Understanding Repeat Violent Victimisation in Scotland
This research seeks to improve understanding about repeat violence victimisation (RVV) in Scotland, adopting a qualitative methodology that explores the views and experiences of people with lived experience of RVV, particularly those living in deprived neighbourhoods.
Research aims and objectives
The aims of developing the evidence base on RVV, set out in the research specification, are summarised below:
(i) To help improve support for victims in Scotland, by providing evidence on the support needs and experiences of those who are victims of the most hidden and stigmatised forms of violence, and who therefore tend to be less likely to seek and access services.
(ii) To inform policy decisions to prevent and reduce violent offending in Scotland, particularly by developing an understanding of the relationship between RVV and violent offending in adults.
(iii) To contribute to the development of policing strategies in Scotland, by providing data on the factors that increase vulnerability to repeat victimisation amongst high risk groups.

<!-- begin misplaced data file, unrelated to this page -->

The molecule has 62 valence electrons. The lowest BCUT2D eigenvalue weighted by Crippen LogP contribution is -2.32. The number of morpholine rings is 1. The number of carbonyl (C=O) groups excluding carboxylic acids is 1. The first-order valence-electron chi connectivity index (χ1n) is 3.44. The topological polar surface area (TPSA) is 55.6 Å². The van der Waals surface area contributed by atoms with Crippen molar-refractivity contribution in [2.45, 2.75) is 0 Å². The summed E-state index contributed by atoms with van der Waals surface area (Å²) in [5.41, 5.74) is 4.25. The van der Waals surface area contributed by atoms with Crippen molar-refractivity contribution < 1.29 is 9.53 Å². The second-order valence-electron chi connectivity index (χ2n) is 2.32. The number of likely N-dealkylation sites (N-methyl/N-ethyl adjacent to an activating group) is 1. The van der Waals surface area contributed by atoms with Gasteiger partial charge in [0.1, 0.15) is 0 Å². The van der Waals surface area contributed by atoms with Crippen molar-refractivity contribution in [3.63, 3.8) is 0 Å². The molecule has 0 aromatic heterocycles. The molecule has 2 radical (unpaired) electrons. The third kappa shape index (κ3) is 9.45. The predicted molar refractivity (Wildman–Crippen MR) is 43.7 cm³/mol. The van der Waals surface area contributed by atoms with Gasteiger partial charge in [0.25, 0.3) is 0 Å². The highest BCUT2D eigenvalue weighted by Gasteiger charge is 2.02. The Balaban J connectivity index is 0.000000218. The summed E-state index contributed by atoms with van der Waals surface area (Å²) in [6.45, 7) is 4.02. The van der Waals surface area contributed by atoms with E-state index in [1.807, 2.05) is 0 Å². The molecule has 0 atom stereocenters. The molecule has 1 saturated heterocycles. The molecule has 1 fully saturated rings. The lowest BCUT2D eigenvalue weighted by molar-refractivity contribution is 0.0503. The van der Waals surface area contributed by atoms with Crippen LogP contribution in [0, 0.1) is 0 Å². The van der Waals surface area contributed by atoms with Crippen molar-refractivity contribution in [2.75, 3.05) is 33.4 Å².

These aims will be achieved through the following empirical objectives:
• Exploring the characteristics and contexts/circumstances of those who experience interpersonal RVV, including: people with particular equalities characteristics, people who live in deprived communities, people with convictions, and people with multiple complex needs;
• Examining victim-survivors’ understandings and experiences of RVV, focusing on the nature, context, and timing of RVV (exploring its relationship to other forms of victimization and/or offending, alongside intersecting forms of vulnerability and harm);
• Assessing the impact of RVV on victim-survivors, e.g. in relation to health and wellbeing, relationships and social inclusion/exclusion; and
• Considering victims’ experiences of seeking help and support, including barriers to access and views on which forms of support would be most helpful in future.
The project is due to be completed by May 2021.